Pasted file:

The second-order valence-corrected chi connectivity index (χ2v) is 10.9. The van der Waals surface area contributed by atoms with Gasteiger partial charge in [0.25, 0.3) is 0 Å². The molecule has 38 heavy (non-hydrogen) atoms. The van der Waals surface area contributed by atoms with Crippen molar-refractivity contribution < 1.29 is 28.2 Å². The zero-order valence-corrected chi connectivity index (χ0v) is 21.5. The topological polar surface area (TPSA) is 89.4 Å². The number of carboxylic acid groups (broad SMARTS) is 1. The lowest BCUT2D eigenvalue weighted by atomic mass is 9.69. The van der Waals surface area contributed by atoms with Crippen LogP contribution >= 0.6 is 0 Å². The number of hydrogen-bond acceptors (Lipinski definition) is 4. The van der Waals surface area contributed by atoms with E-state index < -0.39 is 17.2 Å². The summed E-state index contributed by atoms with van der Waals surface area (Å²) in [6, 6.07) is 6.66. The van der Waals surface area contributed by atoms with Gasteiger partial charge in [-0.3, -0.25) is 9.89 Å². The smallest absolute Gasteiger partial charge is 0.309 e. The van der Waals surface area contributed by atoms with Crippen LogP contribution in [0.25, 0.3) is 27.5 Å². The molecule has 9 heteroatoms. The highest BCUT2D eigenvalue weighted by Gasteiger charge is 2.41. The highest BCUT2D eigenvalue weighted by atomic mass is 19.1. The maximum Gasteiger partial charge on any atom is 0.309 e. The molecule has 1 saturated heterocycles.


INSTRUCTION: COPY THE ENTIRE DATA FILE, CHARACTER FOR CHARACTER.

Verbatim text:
The second-order valence-corrected chi connectivity index (χ2v) is 10.9. The van der Waals surface area contributed by atoms with Gasteiger partial charge in [0.25, 0.3) is 0 Å². The molecule has 38 heavy (non-hydrogen) atoms. The van der Waals surface area contributed by atoms with Crippen molar-refractivity contribution < 1.29 is 28.2 Å². The zero-order valence-corrected chi connectivity index (χ0v) is 21.5. The topological polar surface area (TPSA) is 89.4 Å². The number of carboxylic acid groups (broad SMARTS) is 1. The lowest BCUT2D eigenvalue weighted by atomic mass is 9.69. The van der Waals surface area contributed by atoms with Crippen LogP contribution >= 0.6 is 0 Å². The number of hydrogen-bond acceptors (Lipinski definition) is 4. The van der Waals surface area contributed by atoms with E-state index < -0.39 is 17.2 Å². The summed E-state index contributed by atoms with van der Waals surface area (Å²) in [6, 6.07) is 6.66. The van der Waals surface area contributed by atoms with Gasteiger partial charge in [-0.3, -0.25) is 9.89 Å². The smallest absolute Gasteiger partial charge is 0.309 e. The van der Waals surface area contributed by atoms with Crippen LogP contribution in [0.25, 0.3) is 27.5 Å². The molecule has 9 heteroatoms. The highest BCUT2D eigenvalue weighted by Gasteiger charge is 2.41. The highest BCUT2D eigenvalue weighted by atomic mass is 19.1. The maximum Gasteiger partial charge on any atom is 0.309 e. The molecule has 1 saturated heterocycles.